The director steps up to the podium, and silence fills up the room. The band members set a good posture and put their horns up, preparing for the director to start the piece. The director signals and the band begins to play. The director signals for dynamics and the elite band members follow him. When the players finish the piece, they all stand up, bow towards the audience, sit back down again, and get ready to perform their second piece.

During the last few months, JURB members have gone to showcase their musical talents to others, performing at Solo and Ensemble, the All-Region band and even the All-State band. The band directors were very proud of each student’s work and gave a brief description of the musicians’ work in an exclusive Roundup interview.

How did each individual player prepare prior to their performances?

Mr. Crownover:

The whole process to get into all-region and all-state starts early in the fall for most of the students, the events happen in the springtime. However, the work that actually gets them into the group actually begins September, October, sometimes even August. They start working on two performance A tunes, they have to play a fast and technical piece and a slower, more lyrical piece to showcase the musicians’ abilities. We record those auditions here at the band hall in November, and we send them off to the state board to be judged, and all the directors from all the private schools of the state get together and we judge the auditions, in a blind audition process, where we hear the recordings but we don’t know the names of the students, and then we rank them all. The top, the best of the best, make it to all-region, and the best of those make it to all-state.

How did you help the students’ improve their performance?

Mr. Crownover:

A lot of it is done with private lesson teachers, most students will meet with their lesson teacher at least once a week, sometimes more, to work on their music with them and help them develop their skills. Some people come in and ask for help directly from me and Mr. Putnam, and we’ll help coach them on their issues, to help them master the skills they need or work on the tricky passages. Once recording starts, we usually have students make more than one appointment for recordings so that they can come in for a first recording, record them a couple of times, and point out their good sections and tell them where they need more improvement. After that, they’ll come in for a final recording which we’ll send to the state board.

What was your favorite music piece the band played?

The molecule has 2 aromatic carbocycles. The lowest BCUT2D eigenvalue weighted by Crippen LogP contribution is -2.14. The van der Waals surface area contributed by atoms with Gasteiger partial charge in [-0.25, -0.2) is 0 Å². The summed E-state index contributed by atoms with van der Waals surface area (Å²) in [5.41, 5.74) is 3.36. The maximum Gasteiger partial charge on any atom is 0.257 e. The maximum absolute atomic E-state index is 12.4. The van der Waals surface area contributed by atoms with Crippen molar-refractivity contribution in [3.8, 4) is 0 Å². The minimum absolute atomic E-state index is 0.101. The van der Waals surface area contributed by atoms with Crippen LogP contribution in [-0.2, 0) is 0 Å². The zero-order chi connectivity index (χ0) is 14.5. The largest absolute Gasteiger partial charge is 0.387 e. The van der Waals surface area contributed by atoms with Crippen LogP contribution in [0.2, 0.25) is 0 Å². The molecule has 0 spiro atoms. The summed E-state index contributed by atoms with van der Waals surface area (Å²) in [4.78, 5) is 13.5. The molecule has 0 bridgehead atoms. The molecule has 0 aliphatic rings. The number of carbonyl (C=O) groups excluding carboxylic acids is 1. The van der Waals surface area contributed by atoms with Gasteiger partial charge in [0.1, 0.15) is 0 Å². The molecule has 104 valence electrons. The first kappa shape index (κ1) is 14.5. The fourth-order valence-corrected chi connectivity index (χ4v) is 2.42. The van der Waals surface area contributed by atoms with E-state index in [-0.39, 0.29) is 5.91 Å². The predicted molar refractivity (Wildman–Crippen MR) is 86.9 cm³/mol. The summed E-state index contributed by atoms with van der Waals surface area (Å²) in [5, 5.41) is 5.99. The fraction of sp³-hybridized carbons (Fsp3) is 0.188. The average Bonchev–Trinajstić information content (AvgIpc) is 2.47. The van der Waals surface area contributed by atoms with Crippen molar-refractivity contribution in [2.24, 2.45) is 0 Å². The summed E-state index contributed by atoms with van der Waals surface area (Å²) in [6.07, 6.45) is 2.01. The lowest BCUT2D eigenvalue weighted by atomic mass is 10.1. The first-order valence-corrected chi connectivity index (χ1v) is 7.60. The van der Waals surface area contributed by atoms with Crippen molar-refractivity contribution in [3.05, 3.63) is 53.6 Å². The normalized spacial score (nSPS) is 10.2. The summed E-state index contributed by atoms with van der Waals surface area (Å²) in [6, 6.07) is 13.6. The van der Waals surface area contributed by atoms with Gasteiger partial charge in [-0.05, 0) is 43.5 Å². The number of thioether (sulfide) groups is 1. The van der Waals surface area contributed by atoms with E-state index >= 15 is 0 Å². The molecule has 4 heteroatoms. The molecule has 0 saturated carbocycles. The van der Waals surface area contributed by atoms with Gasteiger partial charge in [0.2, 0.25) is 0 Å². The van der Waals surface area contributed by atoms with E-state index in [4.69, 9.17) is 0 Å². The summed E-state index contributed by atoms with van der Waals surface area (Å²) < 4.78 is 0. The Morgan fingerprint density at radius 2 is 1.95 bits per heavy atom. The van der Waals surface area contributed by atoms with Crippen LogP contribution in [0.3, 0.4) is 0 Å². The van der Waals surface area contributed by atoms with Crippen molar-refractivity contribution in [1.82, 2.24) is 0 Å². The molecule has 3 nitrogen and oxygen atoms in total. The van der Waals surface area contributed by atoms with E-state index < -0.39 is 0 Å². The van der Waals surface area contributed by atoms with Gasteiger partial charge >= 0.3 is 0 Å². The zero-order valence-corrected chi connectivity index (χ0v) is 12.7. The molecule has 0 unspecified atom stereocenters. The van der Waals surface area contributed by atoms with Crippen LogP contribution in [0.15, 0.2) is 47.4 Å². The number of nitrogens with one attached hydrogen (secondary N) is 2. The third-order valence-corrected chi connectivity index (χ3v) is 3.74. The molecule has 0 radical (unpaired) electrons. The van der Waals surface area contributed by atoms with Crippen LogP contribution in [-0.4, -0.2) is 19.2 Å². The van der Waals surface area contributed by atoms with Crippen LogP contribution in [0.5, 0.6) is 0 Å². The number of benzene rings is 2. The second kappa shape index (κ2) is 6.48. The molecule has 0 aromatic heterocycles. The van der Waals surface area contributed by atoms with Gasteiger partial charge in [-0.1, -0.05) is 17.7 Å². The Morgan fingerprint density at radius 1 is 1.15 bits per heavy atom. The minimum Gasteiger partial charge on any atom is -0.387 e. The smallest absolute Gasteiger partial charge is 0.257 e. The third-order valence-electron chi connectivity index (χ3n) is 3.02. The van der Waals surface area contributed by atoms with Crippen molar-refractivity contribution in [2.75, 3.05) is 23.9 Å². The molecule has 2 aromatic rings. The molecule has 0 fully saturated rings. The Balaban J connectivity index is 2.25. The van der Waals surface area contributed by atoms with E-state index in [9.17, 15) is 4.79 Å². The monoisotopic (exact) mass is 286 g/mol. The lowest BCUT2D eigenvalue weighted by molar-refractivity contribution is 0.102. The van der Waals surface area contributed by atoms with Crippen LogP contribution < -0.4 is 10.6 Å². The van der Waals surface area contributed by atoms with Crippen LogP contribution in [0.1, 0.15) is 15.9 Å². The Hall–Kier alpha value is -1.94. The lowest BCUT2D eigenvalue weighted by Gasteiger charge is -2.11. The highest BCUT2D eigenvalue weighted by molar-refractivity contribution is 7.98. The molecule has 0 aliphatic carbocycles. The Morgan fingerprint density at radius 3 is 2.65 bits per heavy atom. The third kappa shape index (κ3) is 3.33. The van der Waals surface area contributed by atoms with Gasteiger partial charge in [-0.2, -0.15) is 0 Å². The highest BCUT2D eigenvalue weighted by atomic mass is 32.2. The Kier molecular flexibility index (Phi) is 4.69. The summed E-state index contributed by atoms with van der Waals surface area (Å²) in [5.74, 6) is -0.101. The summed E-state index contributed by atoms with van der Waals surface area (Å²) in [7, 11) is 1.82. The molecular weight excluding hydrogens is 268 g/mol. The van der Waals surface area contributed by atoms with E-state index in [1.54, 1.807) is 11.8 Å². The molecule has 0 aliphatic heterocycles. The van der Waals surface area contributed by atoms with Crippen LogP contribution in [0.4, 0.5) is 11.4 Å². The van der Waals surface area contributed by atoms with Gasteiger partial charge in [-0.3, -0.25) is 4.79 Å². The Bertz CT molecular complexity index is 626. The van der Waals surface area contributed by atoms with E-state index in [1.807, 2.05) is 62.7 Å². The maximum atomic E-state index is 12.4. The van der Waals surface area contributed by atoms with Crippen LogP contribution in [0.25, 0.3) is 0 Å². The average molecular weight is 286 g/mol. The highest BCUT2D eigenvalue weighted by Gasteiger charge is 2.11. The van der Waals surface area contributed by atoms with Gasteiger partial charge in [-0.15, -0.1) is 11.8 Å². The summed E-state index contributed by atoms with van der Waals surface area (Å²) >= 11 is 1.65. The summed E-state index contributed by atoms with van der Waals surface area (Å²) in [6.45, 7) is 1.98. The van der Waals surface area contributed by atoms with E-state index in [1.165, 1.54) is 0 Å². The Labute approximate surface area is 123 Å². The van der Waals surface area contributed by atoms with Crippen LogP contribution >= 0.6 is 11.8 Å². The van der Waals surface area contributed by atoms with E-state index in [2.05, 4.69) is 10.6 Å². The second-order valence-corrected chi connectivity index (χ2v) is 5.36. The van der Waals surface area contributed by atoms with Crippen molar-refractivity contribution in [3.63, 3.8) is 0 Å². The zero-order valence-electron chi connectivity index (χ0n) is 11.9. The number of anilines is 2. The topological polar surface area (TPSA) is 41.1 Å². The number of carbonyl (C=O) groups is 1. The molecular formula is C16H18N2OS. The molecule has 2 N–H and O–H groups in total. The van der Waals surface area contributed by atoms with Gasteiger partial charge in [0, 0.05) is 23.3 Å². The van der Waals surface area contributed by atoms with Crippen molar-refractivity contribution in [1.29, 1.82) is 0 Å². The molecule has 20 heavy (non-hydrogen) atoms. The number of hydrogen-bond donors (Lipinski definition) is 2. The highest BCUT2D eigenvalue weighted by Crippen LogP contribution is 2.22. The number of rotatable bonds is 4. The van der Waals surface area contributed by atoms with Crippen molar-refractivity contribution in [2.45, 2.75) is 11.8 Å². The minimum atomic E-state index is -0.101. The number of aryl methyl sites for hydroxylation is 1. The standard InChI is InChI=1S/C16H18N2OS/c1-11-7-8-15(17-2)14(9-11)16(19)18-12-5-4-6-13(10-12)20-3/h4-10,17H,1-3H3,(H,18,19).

Mr. Crownover:

This year, there were several pieces, but I think my favorite was a piece that we might do next year here. The all-region band performed a piece called Salvation, which is based on a piece written by a Russian composer named Chesnokov named Salvation is Created. The band played a shorter piece, a hymn, but it was a very powerful, very challenging piece. The arranger of Salvation takes that melody from it and flushes it out and makes a variation out of it. It’s a really cool piece and I think our band could do that next year in the spring.

How did you feel about JURB’s overall performance in all these events?

Mr. Crownover:

I think JURB have done a great job. It’s a really good challenge, not only for the upperclassmen but the young members to get a chance to really improve their skills and step up and shine to be showcased. I’m really proud of the work the kids put in.

 

Mr. Putnam:

I would concur with Mr. Crownover, it’s a great opportunity for individuals in the band to step out of their comfort zone and shine and show off their talents.

Honorable JURB Mentions:

Not everyone got to participate in the All-State and All-Region band, as only the most elite musical players are accepted. Therefore, JURB musicians worked extra hard before and after school to perfect their musical audition so the band directors would choose them to join the elite band. For the All-Region band, Jack Martin ’21, Noble Allen ’19, Reed Zimmerman ’19, Sang Fessenden ’19, Ricky Ponte ’20, Alex Gibson, Derek Zhang ’22, Brendan Shorey ’22, and Marie Claire Inniss ’19. However, for the All-State band only Jack Martin ’21, Noble Allen ’19, Reed Zimmerman ’19, Sang Fessenden ’19, and Ricky Ponte ’20 made the cuts, having the skills required to participate in the state’s most elite band.

For Solo and Ensemble, more musicians were able to participate, working with their private lesson teacher and in their free time to practice and improve their musical piece. These musicians worked extra to perform their musical piece successfully in front of judges, and most of them received superior ratings. The JURB members who participated in Solo and Ensemble were: Jacob Neiman ’22, Matthew Casey ’22, Jackson Richard ’22, Derek Zhang ’22, Patrick Keyes ’19, Sang Fessenden ’19, Charlie Adam ’22, Alex Gibson ’21, Giovannie Ferrer-Falto ’19, Imjai Utailawon ’22, Sam Parker ’22, Landon Grazer ’20, Mason Lee ’22, Gabe De Conto ’20, Trevlan MacGregor ’20, Ruthie Keyes ’21, Rachel Pierce ’19, Winston Myers ’22, Haley Kang ’22, and Meghan Mulcahey ’22, and Marie Claire Inniss ’19.

Make sure to congratulate these guys next time you see them walking down the hallway!

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